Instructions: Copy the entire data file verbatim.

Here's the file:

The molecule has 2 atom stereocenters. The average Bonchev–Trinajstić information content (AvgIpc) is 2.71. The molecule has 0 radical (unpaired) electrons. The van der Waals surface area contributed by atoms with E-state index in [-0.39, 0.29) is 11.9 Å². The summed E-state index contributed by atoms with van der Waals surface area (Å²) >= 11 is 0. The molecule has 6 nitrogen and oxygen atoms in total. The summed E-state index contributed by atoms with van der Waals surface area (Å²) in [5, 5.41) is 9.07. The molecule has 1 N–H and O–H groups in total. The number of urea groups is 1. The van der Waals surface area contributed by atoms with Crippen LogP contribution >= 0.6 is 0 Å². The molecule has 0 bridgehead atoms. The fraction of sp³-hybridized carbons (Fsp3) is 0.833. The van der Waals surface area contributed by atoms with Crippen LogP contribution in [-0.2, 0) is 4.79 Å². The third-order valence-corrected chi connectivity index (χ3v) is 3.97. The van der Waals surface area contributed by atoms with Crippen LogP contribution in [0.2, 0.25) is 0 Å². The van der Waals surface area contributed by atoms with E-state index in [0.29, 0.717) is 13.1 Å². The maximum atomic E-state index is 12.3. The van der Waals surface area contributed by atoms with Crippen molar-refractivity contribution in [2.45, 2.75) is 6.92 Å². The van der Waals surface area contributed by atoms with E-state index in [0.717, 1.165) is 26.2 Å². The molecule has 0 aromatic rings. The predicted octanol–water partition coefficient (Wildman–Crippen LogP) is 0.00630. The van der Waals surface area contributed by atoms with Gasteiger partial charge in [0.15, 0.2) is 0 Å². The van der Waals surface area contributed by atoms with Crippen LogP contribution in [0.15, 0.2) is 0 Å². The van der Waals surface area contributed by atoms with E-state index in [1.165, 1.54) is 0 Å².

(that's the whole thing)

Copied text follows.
The molecule has 2 atom stereocenters. The average Bonchev–Trinajstić information content (AvgIpc) is 2.71. The molecule has 0 radical (unpaired) electrons. The van der Waals surface area contributed by atoms with E-state index in [-0.39, 0.29) is 11.9 Å². The summed E-state index contributed by atoms with van der Waals surface area (Å²) >= 11 is 0. The molecule has 6 nitrogen and oxygen atoms in total. The summed E-state index contributed by atoms with van der Waals surface area (Å²) in [5, 5.41) is 9.07. The molecule has 1 N–H and O–H groups in total. The number of urea groups is 1. The van der Waals surface area contributed by atoms with Crippen LogP contribution >= 0.6 is 0 Å². The molecule has 0 bridgehead atoms. The fraction of sp³-hybridized carbons (Fsp3) is 0.833. The van der Waals surface area contributed by atoms with Crippen LogP contribution in [-0.2, 0) is 4.79 Å². The third-order valence-corrected chi connectivity index (χ3v) is 3.97. The van der Waals surface area contributed by atoms with Crippen LogP contribution in [0.2, 0.25) is 0 Å². The van der Waals surface area contributed by atoms with E-state index in [0.29, 0.717) is 13.1 Å². The maximum atomic E-state index is 12.3. The van der Waals surface area contributed by atoms with Crippen molar-refractivity contribution in [2.45, 2.75) is 6.92 Å². The van der Waals surface area contributed by atoms with E-state index in [0.717, 1.165) is 26.2 Å². The molecule has 0 aromatic rings. The predicted octanol–water partition coefficient (Wildman–Crippen LogP) is 0.00630. The van der Waals surface area contributed by atoms with Gasteiger partial charge in [0.15, 0.2) is 0 Å². The van der Waals surface area contributed by atoms with Crippen LogP contribution in [0.15, 0.2) is 0 Å². The van der Waals surface area contributed by atoms with E-state index in [1.165, 1.54) is 0 Å².